Tube Amps / Music Electronics
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|8/26/2004 2:51 PM|
Gentlemen, I think we're all just victims of a troll.
He's simply having fun. If he truly believed his points he wouldn't conveniently ignore rebuttals or give so-called supporting evidence that is irrelevant to the point in question.
I've got better things to do...like build amps!
|8/26/2004 6:20 PM|
Could be Wild Bill. You have all the answers. You da man.
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The Ultimate Tone, Volume III by Kevin O'Connor
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|8/27/2004 1:58 AM|
Let me clarify something.
I like using Teflon wire. It doesnt give off fumes or melt if given a bit too much heat. I can buy it a lot cheaper than fender style cloth covering. Finally I dont think anyone has said it sounds any better.
As for silver wire, if I offer it as an option and an audiophile buyer wants to pay extra....well why not.
As for the site.....it is interesting to me and I dont class myself as an audiophile or fool.
|8/27/2004 8:36 AM|
I wasn't in any way directing that comment to you; I just tacked it on to the end of the thread. I was just amused at the thread in general. I believe that if the conductor is enough for the current and the insulator is adequate, the rest is up to the user's preference as to color, covering, stranded vs. solid, etc. Whatever one likes to work with is fine; I just don't believe it makes any significant difference in the performance of the amp.
Again, I apologize for any unintended offense taken; none was intended.
|8/30/2004 6:49 AM|
|Tonestack||Re: What type of Wire for Amp Project?|
A lot of guys in this forum will try to sell you down the Audiofool River. The most important aspect of tube amp wiring is lead dress. I often use bargain basement 20AWG 300V Bell wire, and my amps are loved by the likes of Paul Smith (as in Paul Reed Smith) and John Ingram (Paul’s first apprentice and founding member of PRS Guitars).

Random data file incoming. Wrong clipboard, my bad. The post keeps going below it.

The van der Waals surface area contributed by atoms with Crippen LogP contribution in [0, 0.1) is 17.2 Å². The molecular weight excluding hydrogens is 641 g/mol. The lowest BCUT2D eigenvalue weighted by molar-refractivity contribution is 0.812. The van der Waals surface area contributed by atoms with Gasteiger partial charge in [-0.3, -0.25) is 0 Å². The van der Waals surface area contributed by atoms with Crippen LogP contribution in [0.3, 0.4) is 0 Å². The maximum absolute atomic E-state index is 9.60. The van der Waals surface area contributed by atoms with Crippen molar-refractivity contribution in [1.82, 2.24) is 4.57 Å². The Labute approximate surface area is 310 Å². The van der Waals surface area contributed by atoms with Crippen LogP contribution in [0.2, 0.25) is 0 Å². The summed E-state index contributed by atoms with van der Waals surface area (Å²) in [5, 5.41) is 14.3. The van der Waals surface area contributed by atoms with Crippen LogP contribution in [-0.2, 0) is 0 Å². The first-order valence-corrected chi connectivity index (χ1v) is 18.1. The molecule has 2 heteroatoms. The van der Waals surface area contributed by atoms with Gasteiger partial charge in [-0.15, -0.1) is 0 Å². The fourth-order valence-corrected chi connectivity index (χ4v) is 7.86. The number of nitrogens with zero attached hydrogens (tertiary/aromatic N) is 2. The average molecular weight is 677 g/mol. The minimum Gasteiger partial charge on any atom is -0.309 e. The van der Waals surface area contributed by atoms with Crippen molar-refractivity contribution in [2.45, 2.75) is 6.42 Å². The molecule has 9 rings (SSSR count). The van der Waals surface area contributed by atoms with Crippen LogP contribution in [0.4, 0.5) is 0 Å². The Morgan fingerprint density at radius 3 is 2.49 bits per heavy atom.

Additionally, when wiring any post-PI control ("cut," "master" et al.), remember to tightly twist the two leads from the circuit board to the control and back. The post-PI leads are one-hundred and eighty degrees out of phase; thus, by twisting them together, they cancel out a large percentage of each other's emitted radiation (twisting the leads together will also introduce a very small amount capacitance into the equation). This trick is used in telephony to reduce crosstalk in wire bundles (i.e., twisted-pair wire).
|11/8/2004 1:55 PM|
... and it will add drastically to the shunt capacitance of those two circuit nodes.
|11/8/2004 2:11 PM|
i'd like to point out a couple of things:
if a control grid is kept well negative wrt the cathode, it draws NO current.
a simple common cathode gain stage sitting there idling will have 0vdc and 0vac on the grid, and no grid current will flow in either direction across the grid return resistor.
now, impose a 2vpp ac signal on the grid. just so we are sure to impose NO dc whatsoever, couple it into the grid circuit with a 1:1 transformer.
during the +ve 1v excursion, electrons will be drawn up through the grid return resistor and will be sucked up by the driving impedance.
during the -ve excursion, electrons will flow back the other way, through the grid return resistor and back into the ground circuit.
we have PURE ac signal, with NO dc component. current flows in BOTH directions, equally.
replacing the input transformer with a cap makes no difference to our circuit. current will still be alternately "drawn" and "pushed" through the grid return resistor.
coupling that cap input to a previous stage makes no difference to the function of our circuit. the cap does not know, nor care, what kind of DC baseline is on the other side.
furthermore, placing that circuit inside of a chassis and calling it an "amplifier" makes no difference to the circuit.
one could just as easily substitute a MOSFET where the tube is in this example and there would be no difference.
things to think about..
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